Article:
Papua New Guinea's National Court ruled in favour of the owners of the controversial Ramu nickel mine in Madang on July 26, allowing the dumping of millions of tonnes of mine waste into the sea.
The dumping will devastate the Basamuk Bay area, putting the environment and people's lives at risk. It is a key area for biodiversity and is vital for the livelihood and food security of the local community.
More than 1000 locals joined the legal action to get a permanent injunction on the mine owners' plans to dump about 100 million tonnes of highly toxic mine tailings into the sea over 20 years.
The company will use a process called Deep Sea Tailings Placement (DSTP). Dumping is expected to begin in September.
The Ramu nickel mine is owned by Chinese state-owned company MCC. Australian company Highlands Pacific is a minority stakeholder.
The plaintiffs were shocked when Judge David Cannings dismissed the injunction, despite explaining at length that the plaintiffs had proven their case that the dumping would cause “serious environmental harm”, PNG Mine Watch said on July 26.
Reasons given for the ruling were the plaintiffs' “delay in bringing a court action, the fact the marine dumping has been approved by the government and the economic consequences for the mining company and investor confidence if the marine dumping was stopped”, PNG Mine Watch said.
Anti-mining group Act Now! said on July 27 that Cannings acknowledged DSTP breached the constitution as it “amounts to an abuse and depletion of Papua New Guinea’s natural resources and environment ― not their conservation”.
He also said it was an unwise use of natural resources and would interfere with the people’s use of their customary land and sea.
However, Cannings still “rule[d] in favour of the corporate world over the thousands of people whose lives depend on the sea and nature”, Act Now! said.
Reflecting the PNG government's deeply biased role in the case, mining minister John Pundari praised the decision. He said he was “satisfied with the outcome of the case and want to thank everyone who have assisted one way or the other in contributing to the achievement of this outcome”, the July 28 Post-Courier reported.
MiningWeekly.com reported on July 26 that after the ruling, Highlands Pacific managing director John Gooding said: “It would be extremely disappointing and counterproductive to seek to tie up this project in further legal actions through appeals by the plaintiffs.”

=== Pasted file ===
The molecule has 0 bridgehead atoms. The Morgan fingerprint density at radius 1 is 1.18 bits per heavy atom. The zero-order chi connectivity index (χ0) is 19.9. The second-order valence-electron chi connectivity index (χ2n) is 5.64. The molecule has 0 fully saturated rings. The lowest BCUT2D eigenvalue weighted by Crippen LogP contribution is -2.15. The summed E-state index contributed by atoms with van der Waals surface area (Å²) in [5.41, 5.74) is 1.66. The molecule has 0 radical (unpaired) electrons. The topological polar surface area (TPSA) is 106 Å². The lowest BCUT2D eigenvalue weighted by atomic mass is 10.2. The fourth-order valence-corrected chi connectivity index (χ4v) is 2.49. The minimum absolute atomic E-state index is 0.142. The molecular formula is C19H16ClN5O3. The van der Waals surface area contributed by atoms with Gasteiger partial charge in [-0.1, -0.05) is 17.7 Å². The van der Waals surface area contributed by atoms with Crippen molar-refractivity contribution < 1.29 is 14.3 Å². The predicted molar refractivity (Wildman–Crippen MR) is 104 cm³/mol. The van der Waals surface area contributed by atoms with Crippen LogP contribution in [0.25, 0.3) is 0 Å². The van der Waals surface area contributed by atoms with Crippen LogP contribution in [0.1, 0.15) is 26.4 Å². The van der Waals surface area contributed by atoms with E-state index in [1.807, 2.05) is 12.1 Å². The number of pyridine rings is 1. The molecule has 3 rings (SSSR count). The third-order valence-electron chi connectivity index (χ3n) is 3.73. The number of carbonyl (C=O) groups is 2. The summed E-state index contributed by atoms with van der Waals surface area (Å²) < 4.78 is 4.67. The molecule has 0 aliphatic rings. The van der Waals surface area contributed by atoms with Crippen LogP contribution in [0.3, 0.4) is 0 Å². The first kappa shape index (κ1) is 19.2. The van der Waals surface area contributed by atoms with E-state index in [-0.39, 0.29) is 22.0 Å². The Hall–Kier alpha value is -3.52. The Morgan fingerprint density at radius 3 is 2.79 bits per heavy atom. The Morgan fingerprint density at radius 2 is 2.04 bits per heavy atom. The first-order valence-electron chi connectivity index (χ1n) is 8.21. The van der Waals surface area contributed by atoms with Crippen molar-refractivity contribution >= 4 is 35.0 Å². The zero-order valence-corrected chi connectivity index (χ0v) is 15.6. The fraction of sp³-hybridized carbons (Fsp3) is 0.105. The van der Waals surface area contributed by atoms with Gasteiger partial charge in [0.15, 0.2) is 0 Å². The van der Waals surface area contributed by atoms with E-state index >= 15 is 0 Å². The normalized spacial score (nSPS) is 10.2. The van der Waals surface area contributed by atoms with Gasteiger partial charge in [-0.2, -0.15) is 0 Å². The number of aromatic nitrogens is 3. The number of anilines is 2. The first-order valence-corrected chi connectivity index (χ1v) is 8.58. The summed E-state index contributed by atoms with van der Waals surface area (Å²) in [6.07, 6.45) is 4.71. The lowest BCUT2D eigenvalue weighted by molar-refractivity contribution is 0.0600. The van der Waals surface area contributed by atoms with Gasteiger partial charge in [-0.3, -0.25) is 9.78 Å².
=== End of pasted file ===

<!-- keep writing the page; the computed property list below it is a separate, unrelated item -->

The landowners' lawyer, Tiffany Nonggorr, said her clients will appeal to the Supreme Court, Australian Network News said on July 26.
The National said on July 29 that the nearby Yandera copper-molybdenum mine was also considering dumping its waste in the same area.
The mine is owned by Australian company Marengo Mining.
Environmental scientist Amanda Reichelt-Brushett of Southern Cross University told ABC Radio Australia program Pacific Beat on July 27: “It's a very high risk operation and, unlike on-land tailings where you can have management in place and management reaction to spills and incidents, there is not much that can be done ...
“Tailings are an extremely complex mixture and scientists today don't fully understand what happens geochemically under the deep sea and more than 100 metres deep ...
“The potential for environmental damage is extreme because the environment that you are disposing into is unknown.”
The Madang community has campaigned against the mine since 2005. An injunction against construction of the waste pipeline was first granted in March 2010, but the case was dropped in September after the plaintiffs were threatened by mine supporters.
The latest legal challenge was initiated by community leader Louis Medaing. It eventually gained the support of 1040 complainants.
PNG Mine Watch said on July 21 that Chinese ambassador H.E. Qiu Bohua visited acting PNG prime minister Sam Abal three weeks earlier to pressure the government over the court case.
A statement by MCC on July 26 said US$1.3 billion had already been invested in the mine.
The mine owners had already received preferential treatment from the PNG government, including a renegotiation of the contract on terms that meant PNG received very little from the mine's operations and a 10-year “tax holiday”.
They also benefited from anti-democratic changes to environment laws in May 2010 that protect resource projects from legal action. The changes also removed the right to appeal decisions of the Director of the Office of Environment and Conservation.
Mine representatives have also been allowed to intimidate and attack opponents, often in conjunction with local authorities and police. Locals have been forced from their homes and sacred sites destroyed to make way for mine expansion.
The dumping area may also become a “special economic zone” ― an area where corporations can maximise profit through the suspension of local industrial and tax laws.
The PNG government has given the International Finance Corporation, the private business arm of the World Bank, and the Asian Development Bank a major role in writing laws to introduce special economic zones, The National said on March 9.